A.
    Yes. For example, a roadside inspector could allow a driver to email them a PDF version of the daily logs. The guidance for § 390.31 (Question 10) states that electronic copies can be produced] depending on compatibility with the information systems and how the Agency or other entity entitled to access plans to use the document. Under some circumstances, electronic transfer may be acceptable. In other cases, you may be required to print paper copies of the electronically-stored records or documents.

    The electronic documents are legally equivalent to receiving paper documents. This is the preferred way to conduct a log inspection because it reduces the unnecessary use of paper, as is the intention of the Government Paperwork Elimination Act (GPEA).

  • Q. If a DOT officer or roadside inspector insists on paper copies, how must those paper copies be produced?
    A.
    The requirement for electronic document reproduction is that a paper copy is available “immediately and without risk of losing or altering data.” Inspectors have different interpretations of what methods of reproduction meet this requirement. Some inspectors accept faxed or printed logs sent to the nearest truck stop, or handwritten copies made onto paper log sheets.

  • Q. When a DOT officer or roadside inspector insists on paper copies, must they allow a driver to print their electronic logs in the truck using a connected printer?
    A.
    Yes. The latest guidance states that if the enforcement official requests printed copies of the RODS, the driver must be given an opportunity to print the current and prior seven days RODS (if required on those days) at the time of inspection

  • Q. What about the FMCSA guidance that says a driver using a computer to prepare their logs must print them each day and sign the printed copy?
    A. This guidance was found in questions 27 and 28 for § 395.8 of the FMCSA regulations. It was the FMCSA’s response to queries from the maker of a daily log software program in 2001 & 2002.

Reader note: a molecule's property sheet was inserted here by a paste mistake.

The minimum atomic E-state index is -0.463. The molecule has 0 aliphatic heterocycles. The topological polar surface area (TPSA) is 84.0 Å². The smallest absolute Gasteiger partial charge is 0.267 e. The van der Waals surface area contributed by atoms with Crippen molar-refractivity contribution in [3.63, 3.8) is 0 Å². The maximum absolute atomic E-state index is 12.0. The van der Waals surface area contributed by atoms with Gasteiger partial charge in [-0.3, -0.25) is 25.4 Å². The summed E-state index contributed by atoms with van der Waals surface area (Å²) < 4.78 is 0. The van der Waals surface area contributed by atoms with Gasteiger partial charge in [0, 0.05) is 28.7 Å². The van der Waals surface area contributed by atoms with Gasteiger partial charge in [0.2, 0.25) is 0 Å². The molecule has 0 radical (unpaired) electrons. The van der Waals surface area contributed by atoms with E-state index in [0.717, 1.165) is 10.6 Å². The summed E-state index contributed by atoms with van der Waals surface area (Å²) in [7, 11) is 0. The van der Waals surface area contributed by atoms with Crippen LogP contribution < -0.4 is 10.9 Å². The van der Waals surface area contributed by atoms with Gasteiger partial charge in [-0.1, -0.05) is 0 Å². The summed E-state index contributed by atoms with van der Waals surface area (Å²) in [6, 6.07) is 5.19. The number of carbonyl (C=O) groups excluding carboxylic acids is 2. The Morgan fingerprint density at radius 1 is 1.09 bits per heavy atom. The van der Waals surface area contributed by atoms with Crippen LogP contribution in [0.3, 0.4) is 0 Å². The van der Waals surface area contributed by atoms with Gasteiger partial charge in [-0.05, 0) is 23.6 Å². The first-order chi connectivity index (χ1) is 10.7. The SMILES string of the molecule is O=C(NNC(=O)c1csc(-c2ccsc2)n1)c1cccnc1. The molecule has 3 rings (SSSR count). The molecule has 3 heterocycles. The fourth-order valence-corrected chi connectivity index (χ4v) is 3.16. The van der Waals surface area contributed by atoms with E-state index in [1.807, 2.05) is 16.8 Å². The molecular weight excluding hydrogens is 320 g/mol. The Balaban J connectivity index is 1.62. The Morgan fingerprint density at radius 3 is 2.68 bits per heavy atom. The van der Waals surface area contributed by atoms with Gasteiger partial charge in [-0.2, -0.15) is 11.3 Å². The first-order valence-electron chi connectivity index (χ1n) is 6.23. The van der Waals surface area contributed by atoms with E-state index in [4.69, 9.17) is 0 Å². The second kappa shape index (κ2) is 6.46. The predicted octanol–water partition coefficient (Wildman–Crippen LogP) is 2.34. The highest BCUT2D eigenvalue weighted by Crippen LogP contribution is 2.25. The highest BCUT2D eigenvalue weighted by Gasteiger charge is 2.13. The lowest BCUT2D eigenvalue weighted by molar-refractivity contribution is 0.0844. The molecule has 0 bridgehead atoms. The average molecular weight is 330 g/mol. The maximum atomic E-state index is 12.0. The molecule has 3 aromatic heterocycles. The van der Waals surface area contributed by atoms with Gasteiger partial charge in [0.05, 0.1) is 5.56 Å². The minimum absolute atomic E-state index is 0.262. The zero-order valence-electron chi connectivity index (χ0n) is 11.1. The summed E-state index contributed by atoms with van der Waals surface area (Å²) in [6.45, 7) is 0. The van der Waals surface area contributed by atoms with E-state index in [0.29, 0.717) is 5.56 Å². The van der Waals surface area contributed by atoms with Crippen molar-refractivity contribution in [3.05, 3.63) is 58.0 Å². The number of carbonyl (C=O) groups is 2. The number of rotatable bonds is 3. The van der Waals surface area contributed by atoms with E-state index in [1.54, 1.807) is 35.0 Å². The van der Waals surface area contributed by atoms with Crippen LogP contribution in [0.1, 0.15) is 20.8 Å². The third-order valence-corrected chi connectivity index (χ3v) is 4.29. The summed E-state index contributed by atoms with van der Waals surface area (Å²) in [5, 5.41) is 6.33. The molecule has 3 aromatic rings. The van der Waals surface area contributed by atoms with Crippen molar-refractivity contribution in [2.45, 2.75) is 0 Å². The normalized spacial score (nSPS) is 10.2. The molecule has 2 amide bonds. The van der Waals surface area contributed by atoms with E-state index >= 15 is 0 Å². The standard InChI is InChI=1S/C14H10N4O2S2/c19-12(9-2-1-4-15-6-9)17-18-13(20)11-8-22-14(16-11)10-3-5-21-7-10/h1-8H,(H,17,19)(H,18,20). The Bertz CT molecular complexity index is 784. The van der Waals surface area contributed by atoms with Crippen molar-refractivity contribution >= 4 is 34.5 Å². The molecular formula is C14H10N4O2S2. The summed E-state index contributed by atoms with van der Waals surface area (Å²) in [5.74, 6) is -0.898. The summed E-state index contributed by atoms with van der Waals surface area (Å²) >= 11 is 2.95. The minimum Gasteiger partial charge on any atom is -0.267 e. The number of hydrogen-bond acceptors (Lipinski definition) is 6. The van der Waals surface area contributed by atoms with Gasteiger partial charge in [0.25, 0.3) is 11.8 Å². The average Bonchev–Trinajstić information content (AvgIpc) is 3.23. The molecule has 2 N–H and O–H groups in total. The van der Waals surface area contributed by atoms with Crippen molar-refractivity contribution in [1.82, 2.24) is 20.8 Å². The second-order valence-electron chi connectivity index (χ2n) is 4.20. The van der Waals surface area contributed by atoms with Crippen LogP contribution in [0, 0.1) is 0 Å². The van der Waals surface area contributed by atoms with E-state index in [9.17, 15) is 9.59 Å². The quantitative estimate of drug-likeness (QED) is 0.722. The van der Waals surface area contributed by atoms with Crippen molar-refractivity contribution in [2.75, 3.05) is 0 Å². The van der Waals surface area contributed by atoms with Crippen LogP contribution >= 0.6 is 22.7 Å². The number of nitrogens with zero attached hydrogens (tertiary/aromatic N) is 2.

In the July 10, 2014 guidance from the FMCSA question 27 was withdrawn and question 28 was revised with the text found above which explicitly allows the record of duty status to be maintained electronically.

    We expect these updates to be published to the FMCSA website shortly, and be reflected in up-to-date printed rulebooks.

Using BigRoad with an Engine Connection (DashLink)

BigRoad offers an engine-connected solution known as DashLink ELD. Use of the BigRoad Mobile App as part of an engine-connected solution (DashLink) requires installation of DashLink hardware that connects to the diagnostic port of the truck.

BigRoad’s engine-connected solution is fully compliant with § 395.15 regulations for automatic on-board recording devices (AOBRDs).


Canada

Using BigRoad as an Electronic Logbook

The federal hours of service regulations (SOR/2005-313) do not specify the methods that should be used to record daily logs, so there is no prohibition on keeping logs using electronic methods.

British Columbia, Alberta and Saskatchewan have explicitly published their support for electronic logbooks kept on mobile devices in a compliance circular. Other provinces seem to take a similar view of electronic logs, and we haven’t had any violations reported by Canadian drivers when being inspected in Canada. To further reduce the risk of an issue during an inspection we do recommend that drivers outside of British Columbia, Alberta and Saskatchewan have a printer installed in their truck in case an inspector requires a paper copy.

Using BigRoad with an engine connection

BigRoad offers an engine-connected solution known as DashLink ELD. Use of the BigRoad Mobile App as part of an engine-connected solution requires installation of the DashLink ELD hardware device that connects to the diagnostic port of the truck.

BigRoad’s DashLink ELD engine-connected solution is fully compliant with federal hours of service regulations (SOR/2005-313) for Electronic Recording Devices.